With this, NAL became the symbol of the New Nation called Nigeria with the concomitant Sovereign Cover just like any Nigerian High Commission or Embassy.  This was the origin of Sovereign Covers for airlines with government equity in part or in whole.

It is this sovereign cover that is the most critical element in aeropolitics.  Students of Politics tell us that elected governments hold whatever authority or sovereign equity they hold on behalf of the citizens.  When therefore through any decision, such as privatisation openly transfers this equity back to the citizens, ipso facto, it transfers Sovereignty to the citizens. 

Hence, any such product owned by the citizens of a country becomes a national product and when such a ‘product’ plays in international arena, it of right carries the emblem or insignia of nationhood.  This entitles it, as of right, to the appendage of “National” which is synomous with a “Sovereign Cover”. 

Again, those who proclaim National Carriers are no longer fashionable and out-modelled deliberately subsume in their arguments that over the last 25-30years, 95% of the airlines floated are all National Carriers, some of which have been partly-privatised and only very few fully-privatised with 100% equity sold through the Stock Exchange to millions of citizens or to companies quoted on the Stock Exchange.

In these cases, the status “National” (Sovereign Cover) still persists and is recognised in aeropolitics Airlines such as Emirates, Qatar Airways, Singapore Airline, Turkish Airline and Saudia are all National Carriers as they are all 100% owned by their governments in trust for their citizens.  While other Airlines like British Airways, fully-privatised, Tunis Air 64%/36% government/private equity, Kenya Airways – 46%/54% government/private equity and All Nippon with only 0.02% government holding as well as Air France 11% government equity and KLM 11% government equity are all National Flag Carriers and so fully recognised in international aeropolitics as their country’s representatives.  

The next class of Airlines are those floated by individuals but over the years became multi-nationals through privatisation and quotation on the Stock Exchange.  They, by this very fact acquire multiple citizenships of investing nations which implies multiple sovereign covers while remaining their country’s National Flag Carriers. 

Apart from Japan Airline Limited – JAL, the second National Flag Carrier of Japan, the classic example in this category is Cathy Pacific, the Hongkong National Flag Carrier, floated by two persons in 1946; Sydney de Kantzow (Australian) and Roy Farrel (American), but now fully-privatised.  Cathy Pacific shareholders include Swire – (HK) 45%, China Air (Chinese government) 30%.  Qatar government through (Qatar Airways) 10% and millions of others hold 15% bought from the Hongkong Stock Exchange.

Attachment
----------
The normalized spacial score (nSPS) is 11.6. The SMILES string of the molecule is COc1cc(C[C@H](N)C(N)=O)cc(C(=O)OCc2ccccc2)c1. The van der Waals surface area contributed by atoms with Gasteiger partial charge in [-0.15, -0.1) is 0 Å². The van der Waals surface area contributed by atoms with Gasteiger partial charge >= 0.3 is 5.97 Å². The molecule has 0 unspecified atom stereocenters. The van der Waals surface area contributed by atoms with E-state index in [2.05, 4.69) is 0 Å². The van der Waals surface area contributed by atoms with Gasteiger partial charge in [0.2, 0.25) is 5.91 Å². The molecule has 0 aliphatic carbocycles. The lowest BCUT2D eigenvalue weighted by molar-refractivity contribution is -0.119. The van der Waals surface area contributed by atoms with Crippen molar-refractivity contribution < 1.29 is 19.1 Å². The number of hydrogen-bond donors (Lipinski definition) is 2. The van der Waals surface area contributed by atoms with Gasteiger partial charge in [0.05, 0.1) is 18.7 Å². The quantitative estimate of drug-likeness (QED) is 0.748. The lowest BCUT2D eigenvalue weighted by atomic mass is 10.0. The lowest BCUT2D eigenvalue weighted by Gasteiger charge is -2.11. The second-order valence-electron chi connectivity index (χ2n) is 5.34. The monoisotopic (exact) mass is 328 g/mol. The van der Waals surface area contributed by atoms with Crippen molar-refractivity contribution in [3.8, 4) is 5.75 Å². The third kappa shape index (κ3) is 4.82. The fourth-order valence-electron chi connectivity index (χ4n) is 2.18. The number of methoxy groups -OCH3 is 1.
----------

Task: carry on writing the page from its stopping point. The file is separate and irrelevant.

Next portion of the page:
Flag Carriers – These are airlines owned by individuals or families whose shares are not available to the public.  Flag Carriers are not floated by governments.  Any private airline that has a designation on BASA routes and flies out of the country such as Air Peace with Nigeria Call Sign – NG is recognised as a Nigerian (not National) Flag Carrier.  Flag Carriers have no sovereign covers.   

In Foreign Service, there is a big difference between a Diplomat and a Consular officer serving in their country’s Mission abroad.  The first has full Diplomatic (Sovereign) Cover while the second has not.  Private citizens and Companies from any country living or operating overseas have no sovereign or diplomatic covers.

 In Africa, only Kenya Airways and Tunis Air are National Flag Carriers while all others; Ethiopian Airlines, Egypt Air, Royal Air Maroc as well as recently floated Air Tanzania, Rwandan Air and Air Code Ivoire as well as Air Namibia are all 100% equity National Carriers.  The only upcoming private airline is Ghana-based African World Airways, which is not yet global.  In Nigeria, the most reliable airline is the sub-national Ibom Air owned 100% and well run by Akwa Ibom State Government.  It may be the first airline in Nigeria to attract commercial relationship with a major foreign airline.

Globally, the 20 best Airlines rated on Sky track are either National Carriers or National Flag Carriers.  No individually-owned Flag Carrier comes near global rating.

Finally, those who erroneously argue that government has no business in business should study Chinese economic global forays and success via Chinese State Enterprises and think again.

In the next piece, we will examine the quest for BASA review.

•Aligbe is an Aviation Consultant